In June 2020, workers finished the demolition of the western ramp and canopy of the station. This part of the station had housed the parcels depot, which fell into disuse after parcel traffic shifted to being serviced by road. [136] [137]

In March 2023, the government postponed works on Euston station, saying that this was necessary to "manage inflationary pressures and work on an affordable design for the station". Delivery of services between Birmingham and Old Oak Common would instead be prioritised, with the Elizabeth line providing passenger transfer between Old Oak Common and central London until at least 2035, the earliest time at which Euston would be available under the new plans. [138] In April 2023, HS2 announced that work on the tunnels linking Old Oak Common to Euston was being deferred and that tunnel-boring had been rescheduled to start in summer 2025. [139] [140]

In October 2023, the Government announced that any Euston terminus would not be government-funded. [96]

Chiltern tunnels

In July 2020, work was completed on a 17-metre (56 ft)-high headwall at the southern portal of the twin-bore tunnel. [141] [142] The 10-mile (16 km) Chiltern tunnels will take three years to dig, using two 2,000-tonne (2,000-long-ton; 2,200-short-ton) tunnel boring machines (TBM). [143]

The tunnels are lined with concrete that is cast in sections at a purpose-built facility at the southern portal; the first sections were cast in March 2021. [144] Tunnelling began in May 2021, with TBM Florence, moving at a speed of up to 15 m (49 ft) per day, and is projected to take three-and-a-half years to complete. [142] The second TBM, Cecilia, was launched in July 2021. [145] By October 2022, 4 miles of tunnel have been dug by each machine. [146] In February 2023 HS2 announced that the half-way point of the excavation had been reached. [147] Florence, the first of two TBMs, completed tunnelling and broke through in late February 2024, while the second is expected to follow suit in March. [58]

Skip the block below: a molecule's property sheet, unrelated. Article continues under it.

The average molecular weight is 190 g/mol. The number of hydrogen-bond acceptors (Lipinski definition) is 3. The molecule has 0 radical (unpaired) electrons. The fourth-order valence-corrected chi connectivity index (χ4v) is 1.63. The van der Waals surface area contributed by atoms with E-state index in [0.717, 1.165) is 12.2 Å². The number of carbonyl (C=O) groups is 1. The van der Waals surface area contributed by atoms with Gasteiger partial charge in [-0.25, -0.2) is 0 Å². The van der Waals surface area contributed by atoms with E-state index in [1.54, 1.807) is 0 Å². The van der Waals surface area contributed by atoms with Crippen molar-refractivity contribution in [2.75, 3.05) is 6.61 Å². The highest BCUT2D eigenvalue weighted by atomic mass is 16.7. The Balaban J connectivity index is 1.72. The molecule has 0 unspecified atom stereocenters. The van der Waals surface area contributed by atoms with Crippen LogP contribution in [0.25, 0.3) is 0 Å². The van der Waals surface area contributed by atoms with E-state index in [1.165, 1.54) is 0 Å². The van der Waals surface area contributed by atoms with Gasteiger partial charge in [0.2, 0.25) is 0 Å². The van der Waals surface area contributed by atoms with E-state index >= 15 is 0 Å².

Colne Valley Viaduct

The Colne Valley Viaduct is a 2.1-mile (3.4 km)-long bridge to carry the line over the Colne Valley Regional Park in Hillingdon, West London. [148] The viaduct will be situated between the Northolt and Chiltern tunnels.

The bridge-building machine was launched in May 2022, signalling the start of construction. [149] When completed (expected in May 2025) it will be the longest railway viaduct in the United Kingdom.

Northolt Tunnels

TBM Sushila, the first of four TBMs to be used on the Northolt tunnels, was launched from the West Ruislip portal in October 2022. The tunnels are planned to be completed in August 2024. [150]

Other sites

Construction of Old Oak Common station began in June 2021. [151]

In December 2021, TBM Dorothy was launched, tunnelling under Long Itchington Wood. It completed the first bore in July 2022, and was returned to its initial position to complete the second, parallel bore. [152] [153] Dorothy started the second bore in November 2022, and finished it in March 2023. [154] [155]

Opposition to construction